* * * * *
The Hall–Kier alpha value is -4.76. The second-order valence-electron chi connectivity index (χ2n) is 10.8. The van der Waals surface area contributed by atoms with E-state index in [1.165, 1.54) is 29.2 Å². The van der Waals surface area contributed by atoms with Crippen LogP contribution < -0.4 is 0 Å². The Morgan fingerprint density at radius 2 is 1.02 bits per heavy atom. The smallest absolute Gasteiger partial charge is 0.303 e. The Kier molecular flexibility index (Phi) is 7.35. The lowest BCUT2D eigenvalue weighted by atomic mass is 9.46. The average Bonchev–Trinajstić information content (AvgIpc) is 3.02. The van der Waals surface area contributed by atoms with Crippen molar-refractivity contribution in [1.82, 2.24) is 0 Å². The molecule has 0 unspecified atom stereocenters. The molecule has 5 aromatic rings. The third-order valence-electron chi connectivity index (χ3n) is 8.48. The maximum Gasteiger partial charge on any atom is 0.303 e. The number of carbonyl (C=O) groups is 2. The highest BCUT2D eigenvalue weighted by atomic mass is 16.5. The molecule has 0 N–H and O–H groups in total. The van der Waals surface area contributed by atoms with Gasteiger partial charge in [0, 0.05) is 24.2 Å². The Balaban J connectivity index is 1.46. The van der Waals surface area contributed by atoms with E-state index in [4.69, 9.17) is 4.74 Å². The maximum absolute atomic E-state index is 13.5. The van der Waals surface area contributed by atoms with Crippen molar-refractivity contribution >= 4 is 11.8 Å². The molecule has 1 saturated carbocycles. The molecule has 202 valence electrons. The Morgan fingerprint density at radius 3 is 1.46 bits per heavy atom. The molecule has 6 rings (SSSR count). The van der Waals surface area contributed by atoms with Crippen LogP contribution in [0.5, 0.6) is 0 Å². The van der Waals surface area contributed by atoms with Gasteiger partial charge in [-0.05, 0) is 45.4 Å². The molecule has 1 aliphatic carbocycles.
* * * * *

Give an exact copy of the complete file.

The Hall–Kier alpha value is -4.76. The second-order valence-electron chi connectivity index (χ2n) is 10.8. The van der Waals surface area contributed by atoms with E-state index in [1.165, 1.54) is 29.2 Å². The van der Waals surface area contributed by atoms with Crippen LogP contribution < -0.4 is 0 Å². The Morgan fingerprint density at radius 2 is 1.02 bits per heavy atom. The smallest absolute Gasteiger partial charge is 0.303 e. The Kier molecular flexibility index (Phi) is 7.35. The lowest BCUT2D eigenvalue weighted by atomic mass is 9.46. The average Bonchev–Trinajstić information content (AvgIpc) is 3.02. The van der Waals surface area contributed by atoms with Crippen molar-refractivity contribution in [1.82, 2.24) is 0 Å². The molecule has 0 unspecified atom stereocenters. The molecule has 5 aromatic rings. The third-order valence-electron chi connectivity index (χ3n) is 8.48. The maximum Gasteiger partial charge on any atom is 0.303 e. The number of carbonyl (C=O) groups is 2. The highest BCUT2D eigenvalue weighted by atomic mass is 16.5. The molecule has 0 N–H and O–H groups in total. The van der Waals surface area contributed by atoms with Gasteiger partial charge in [0, 0.05) is 24.2 Å². The Balaban J connectivity index is 1.46. The van der Waals surface area contributed by atoms with E-state index in [4.69, 9.17) is 4.74 Å². The maximum absolute atomic E-state index is 13.5. The van der Waals surface area contributed by atoms with Crippen molar-refractivity contribution >= 4 is 11.8 Å². The molecule has 1 saturated carbocycles. The molecule has 202 valence electrons. The Morgan fingerprint density at radius 3 is 1.46 bits per heavy atom. The molecule has 6 rings (SSSR count). The van der Waals surface area contributed by atoms with Crippen LogP contribution in [0.5, 0.6) is 0 Å². The van der Waals surface area contributed by atoms with Gasteiger partial charge in [-0.05, 0) is 45.4 Å². The molecule has 1 aliphatic carbocycles.